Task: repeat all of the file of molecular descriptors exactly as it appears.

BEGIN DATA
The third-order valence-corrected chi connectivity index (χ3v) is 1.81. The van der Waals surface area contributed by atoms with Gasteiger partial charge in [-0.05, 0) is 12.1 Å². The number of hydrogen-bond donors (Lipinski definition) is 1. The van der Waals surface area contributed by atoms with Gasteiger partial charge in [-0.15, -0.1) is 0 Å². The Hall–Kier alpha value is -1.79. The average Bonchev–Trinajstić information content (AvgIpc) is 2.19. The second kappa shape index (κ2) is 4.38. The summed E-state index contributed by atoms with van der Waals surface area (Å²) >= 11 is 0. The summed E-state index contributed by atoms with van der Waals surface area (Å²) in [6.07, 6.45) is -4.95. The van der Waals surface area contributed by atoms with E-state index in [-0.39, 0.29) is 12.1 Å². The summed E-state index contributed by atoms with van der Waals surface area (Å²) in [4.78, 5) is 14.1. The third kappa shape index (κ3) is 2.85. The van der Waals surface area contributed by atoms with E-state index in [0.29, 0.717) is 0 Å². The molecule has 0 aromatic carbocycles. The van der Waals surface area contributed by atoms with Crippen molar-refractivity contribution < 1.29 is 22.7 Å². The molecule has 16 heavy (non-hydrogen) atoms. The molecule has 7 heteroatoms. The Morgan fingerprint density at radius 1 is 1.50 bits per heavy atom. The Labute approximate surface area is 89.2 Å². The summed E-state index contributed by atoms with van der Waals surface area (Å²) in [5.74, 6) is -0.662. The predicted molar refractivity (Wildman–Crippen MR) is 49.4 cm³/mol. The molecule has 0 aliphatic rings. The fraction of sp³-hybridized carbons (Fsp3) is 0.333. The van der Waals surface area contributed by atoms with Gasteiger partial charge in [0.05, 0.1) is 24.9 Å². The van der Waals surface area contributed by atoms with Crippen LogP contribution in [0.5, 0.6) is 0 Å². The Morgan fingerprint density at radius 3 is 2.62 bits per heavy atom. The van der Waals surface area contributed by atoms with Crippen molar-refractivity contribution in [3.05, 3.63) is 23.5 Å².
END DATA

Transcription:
The third-order valence-corrected chi connectivity index (χ3v) is 1.81. The van der Waals surface area contributed by atoms with Gasteiger partial charge in [-0.05, 0) is 12.1 Å². The number of hydrogen-bond donors (Lipinski definition) is 1. The van der Waals surface area contributed by atoms with Gasteiger partial charge in [-0.15, -0.1) is 0 Å². The Hall–Kier alpha value is -1.79. The average Bonchev–Trinajstić information content (AvgIpc) is 2.19. The second kappa shape index (κ2) is 4.38. The summed E-state index contributed by atoms with van der Waals surface area (Å²) >= 11 is 0. The summed E-state index contributed by atoms with van der Waals surface area (Å²) in [6.07, 6.45) is -4.95. The van der Waals surface area contributed by atoms with E-state index in [-0.39, 0.29) is 12.1 Å². The summed E-state index contributed by atoms with van der Waals surface area (Å²) in [4.78, 5) is 14.1. The third kappa shape index (κ3) is 2.85. The van der Waals surface area contributed by atoms with E-state index in [0.29, 0.717) is 0 Å². The molecule has 0 aromatic carbocycles. The van der Waals surface area contributed by atoms with Crippen molar-refractivity contribution < 1.29 is 22.7 Å². The molecule has 16 heavy (non-hydrogen) atoms. The molecule has 7 heteroatoms. The Morgan fingerprint density at radius 1 is 1.50 bits per heavy atom. The Labute approximate surface area is 89.2 Å². The summed E-state index contributed by atoms with van der Waals surface area (Å²) in [5.74, 6) is -0.662. The predicted molar refractivity (Wildman–Crippen MR) is 49.4 cm³/mol. The molecule has 0 aliphatic rings. The fraction of sp³-hybridized carbons (Fsp3) is 0.333. The van der Waals surface area contributed by atoms with Gasteiger partial charge in [0.05, 0.1) is 24.9 Å². The van der Waals surface area contributed by atoms with Crippen LogP contribution in [0.5, 0.6) is 0 Å². The Morgan fingerprint density at radius 3 is 2.62 bits per heavy atom. The van der Waals surface area contributed by atoms with Crippen molar-refractivity contribution in [3.05, 3.63) is 23.5 Å².